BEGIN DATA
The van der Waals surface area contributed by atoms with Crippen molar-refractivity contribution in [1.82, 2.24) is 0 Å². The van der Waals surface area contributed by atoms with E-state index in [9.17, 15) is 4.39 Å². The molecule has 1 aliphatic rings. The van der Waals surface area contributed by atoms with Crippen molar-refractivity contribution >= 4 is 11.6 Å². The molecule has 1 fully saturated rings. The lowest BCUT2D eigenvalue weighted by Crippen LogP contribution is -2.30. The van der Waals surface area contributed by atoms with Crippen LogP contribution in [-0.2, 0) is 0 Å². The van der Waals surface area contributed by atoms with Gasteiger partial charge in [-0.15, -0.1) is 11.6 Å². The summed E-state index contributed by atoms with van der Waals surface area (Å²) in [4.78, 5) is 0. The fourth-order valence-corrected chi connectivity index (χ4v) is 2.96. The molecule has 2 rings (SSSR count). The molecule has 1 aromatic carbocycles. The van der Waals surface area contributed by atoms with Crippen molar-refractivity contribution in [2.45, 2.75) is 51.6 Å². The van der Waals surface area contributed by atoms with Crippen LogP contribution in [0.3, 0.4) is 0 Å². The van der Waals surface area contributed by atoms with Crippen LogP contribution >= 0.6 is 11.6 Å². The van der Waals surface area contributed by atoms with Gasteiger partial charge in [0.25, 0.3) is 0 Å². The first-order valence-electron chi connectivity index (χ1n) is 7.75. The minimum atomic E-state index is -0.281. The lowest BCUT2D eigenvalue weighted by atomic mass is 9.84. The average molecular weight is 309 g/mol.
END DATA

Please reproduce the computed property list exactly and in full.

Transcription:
The van der Waals surface area contributed by atoms with Crippen molar-refractivity contribution in [1.82, 2.24) is 0 Å². The van der Waals surface area contributed by atoms with E-state index in [9.17, 15) is 4.39 Å². The molecule has 1 aliphatic rings. The van der Waals surface area contributed by atoms with Crippen molar-refractivity contribution >= 4 is 11.6 Å². The molecule has 1 fully saturated rings. The lowest BCUT2D eigenvalue weighted by Crippen LogP contribution is -2.30. The van der Waals surface area contributed by atoms with Crippen LogP contribution in [-0.2, 0) is 0 Å². The van der Waals surface area contributed by atoms with Gasteiger partial charge in [-0.15, -0.1) is 11.6 Å². The summed E-state index contributed by atoms with van der Waals surface area (Å²) in [4.78, 5) is 0. The fourth-order valence-corrected chi connectivity index (χ4v) is 2.96. The molecule has 2 rings (SSSR count). The molecule has 1 aromatic carbocycles. The van der Waals surface area contributed by atoms with Crippen molar-refractivity contribution in [2.45, 2.75) is 51.6 Å². The van der Waals surface area contributed by atoms with Crippen LogP contribution in [0.3, 0.4) is 0 Å². The van der Waals surface area contributed by atoms with Crippen LogP contribution >= 0.6 is 11.6 Å². The van der Waals surface area contributed by atoms with Gasteiger partial charge in [0.25, 0.3) is 0 Å². The first-order valence-electron chi connectivity index (χ1n) is 7.75. The minimum atomic E-state index is -0.281. The lowest BCUT2D eigenvalue weighted by atomic mass is 9.84. The average molecular weight is 309 g/mol.